Negotiating time to pay at the end of a tax investigation forms a key element of the work that we do. Below were explore some of the key elements. When a tax investigation is closed, often the primary concern is ability to pay. Clearly HMRC’s objective is to secure a yield from the time engaged in dealing with the tax investigation and moreover to ensure that the resultant tax due is collected quickly. The Inspector who has conduct of the tax investigation has responsibility for establishing that the correct tax has been paid. They are also responsible for quantifying any tax that has been lost and facilitating the process for collection. This will generally be via contract settlement.


However, the Inspector is not responsible for collection of any duties due resulting from the tax investigation. This matter falls squarely within the remit of HMRC recovery. Generally any duties due from a tax investigation will be added to HMRC systems outside of self assessment. A tax bill will be produced as part of the agreed settlement via contract and a separate charge created. This tax investigation charge will be notified to HMRC recovery who will then commence recovery proceedings. Obviously HMRC’s first objective will be to collect the tax in one installment. Usually within 30 days. However, as with many areas of tax investigation work, there is no such thing as a perfect circle. Often taxpayers who have been subject to an HMRC tax investigation have not made provision for any tax due. This is where a tax investigation time to pay arrangement comes into play.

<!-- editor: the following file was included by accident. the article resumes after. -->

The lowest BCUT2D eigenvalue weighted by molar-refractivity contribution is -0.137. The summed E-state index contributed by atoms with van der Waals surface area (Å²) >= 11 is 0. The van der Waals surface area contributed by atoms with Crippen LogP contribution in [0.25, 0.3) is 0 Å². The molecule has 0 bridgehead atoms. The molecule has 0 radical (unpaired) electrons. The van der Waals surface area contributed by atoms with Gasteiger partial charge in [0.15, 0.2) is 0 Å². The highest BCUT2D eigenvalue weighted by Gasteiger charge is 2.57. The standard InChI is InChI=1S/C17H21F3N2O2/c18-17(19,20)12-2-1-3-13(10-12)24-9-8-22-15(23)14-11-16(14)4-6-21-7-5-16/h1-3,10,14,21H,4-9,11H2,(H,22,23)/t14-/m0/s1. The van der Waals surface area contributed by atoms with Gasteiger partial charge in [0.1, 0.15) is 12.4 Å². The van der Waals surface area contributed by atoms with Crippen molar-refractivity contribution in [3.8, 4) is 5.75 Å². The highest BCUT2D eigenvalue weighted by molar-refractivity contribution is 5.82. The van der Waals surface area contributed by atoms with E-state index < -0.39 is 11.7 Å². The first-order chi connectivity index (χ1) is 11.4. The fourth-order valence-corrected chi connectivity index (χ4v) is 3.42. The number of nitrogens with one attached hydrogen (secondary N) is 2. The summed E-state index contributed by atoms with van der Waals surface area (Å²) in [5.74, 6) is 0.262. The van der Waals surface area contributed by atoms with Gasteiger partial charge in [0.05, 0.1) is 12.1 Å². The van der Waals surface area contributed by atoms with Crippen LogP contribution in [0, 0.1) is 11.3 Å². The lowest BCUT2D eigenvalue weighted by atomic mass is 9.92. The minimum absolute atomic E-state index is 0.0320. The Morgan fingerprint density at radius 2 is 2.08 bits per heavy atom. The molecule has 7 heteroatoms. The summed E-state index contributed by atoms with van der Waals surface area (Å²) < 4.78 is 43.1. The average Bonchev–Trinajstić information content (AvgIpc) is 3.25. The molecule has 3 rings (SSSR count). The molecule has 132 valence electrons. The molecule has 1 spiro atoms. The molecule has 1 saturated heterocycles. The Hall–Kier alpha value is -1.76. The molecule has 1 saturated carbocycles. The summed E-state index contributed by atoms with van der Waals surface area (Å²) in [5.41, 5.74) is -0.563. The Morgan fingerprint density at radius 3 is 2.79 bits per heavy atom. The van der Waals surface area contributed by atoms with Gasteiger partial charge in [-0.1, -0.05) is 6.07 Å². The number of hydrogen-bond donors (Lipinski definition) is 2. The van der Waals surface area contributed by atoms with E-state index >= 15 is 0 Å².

Negotiating time to pay should form a key part of the work done by your appointed tax investigation specialist. Ideally ability to pay should be flagged up as early as possible during the tax investigation process. This will ensure that that negotiations run more smoothly when the tax due is actually quantified. A completed statement of assets and liabilities will be a key element in any HMRC decision. Securing time to pay can often be a complex and difficult area to navigate. For that reason you should always seek advice from a tax investigation specialist. Many, including ourselves, are happy to offer free tax investigation advice as part of an initial consultation.

We have written detailed guidance on tax investigation settlements and closure issues in the articles listed below. If you have any questions regarding this blog or indeed wish to discuss any of our other tax investigation services then please call us on 0330 999 5000.